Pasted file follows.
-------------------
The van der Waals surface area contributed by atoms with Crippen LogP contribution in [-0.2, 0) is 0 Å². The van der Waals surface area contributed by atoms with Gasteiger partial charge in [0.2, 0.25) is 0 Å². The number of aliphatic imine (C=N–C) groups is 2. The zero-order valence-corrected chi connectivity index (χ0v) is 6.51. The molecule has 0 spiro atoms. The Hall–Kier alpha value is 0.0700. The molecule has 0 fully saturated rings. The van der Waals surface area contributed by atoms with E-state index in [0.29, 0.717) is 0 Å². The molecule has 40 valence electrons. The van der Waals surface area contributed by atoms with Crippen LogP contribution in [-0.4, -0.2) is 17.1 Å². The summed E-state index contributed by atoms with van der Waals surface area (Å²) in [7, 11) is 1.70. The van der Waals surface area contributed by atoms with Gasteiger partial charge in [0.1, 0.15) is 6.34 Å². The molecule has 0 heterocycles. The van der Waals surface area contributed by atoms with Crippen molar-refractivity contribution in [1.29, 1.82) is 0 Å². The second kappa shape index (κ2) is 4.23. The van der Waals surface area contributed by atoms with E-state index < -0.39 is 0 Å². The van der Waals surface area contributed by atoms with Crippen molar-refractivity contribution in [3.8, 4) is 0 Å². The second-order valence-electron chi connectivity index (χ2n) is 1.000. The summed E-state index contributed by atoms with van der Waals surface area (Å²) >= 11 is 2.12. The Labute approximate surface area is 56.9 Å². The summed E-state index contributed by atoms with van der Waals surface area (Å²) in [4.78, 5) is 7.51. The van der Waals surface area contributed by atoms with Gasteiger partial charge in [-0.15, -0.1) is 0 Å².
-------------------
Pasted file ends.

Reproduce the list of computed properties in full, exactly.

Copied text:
The van der Waals surface area contributed by atoms with Crippen LogP contribution in [-0.2, 0) is 0 Å². The van der Waals surface area contributed by atoms with Gasteiger partial charge in [0.2, 0.25) is 0 Å². The number of aliphatic imine (C=N–C) groups is 2. The zero-order valence-corrected chi connectivity index (χ0v) is 6.51. The molecule has 0 spiro atoms. The Hall–Kier alpha value is 0.0700. The molecule has 0 fully saturated rings. The van der Waals surface area contributed by atoms with E-state index in [0.29, 0.717) is 0 Å². The molecule has 40 valence electrons. The van der Waals surface area contributed by atoms with Crippen LogP contribution in [-0.4, -0.2) is 17.1 Å². The summed E-state index contributed by atoms with van der Waals surface area (Å²) in [7, 11) is 1.70. The van der Waals surface area contributed by atoms with Gasteiger partial charge in [0.1, 0.15) is 6.34 Å². The molecule has 0 heterocycles. The van der Waals surface area contributed by atoms with Crippen molar-refractivity contribution in [1.29, 1.82) is 0 Å². The second kappa shape index (κ2) is 4.23. The van der Waals surface area contributed by atoms with E-state index < -0.39 is 0 Å². The van der Waals surface area contributed by atoms with Crippen molar-refractivity contribution in [3.8, 4) is 0 Å². The second-order valence-electron chi connectivity index (χ2n) is 1.000. The summed E-state index contributed by atoms with van der Waals surface area (Å²) >= 11 is 2.12. The Labute approximate surface area is 56.9 Å². The summed E-state index contributed by atoms with van der Waals surface area (Å²) in [4.78, 5) is 7.51. The van der Waals surface area contributed by atoms with Gasteiger partial charge in [-0.15, -0.1) is 0 Å².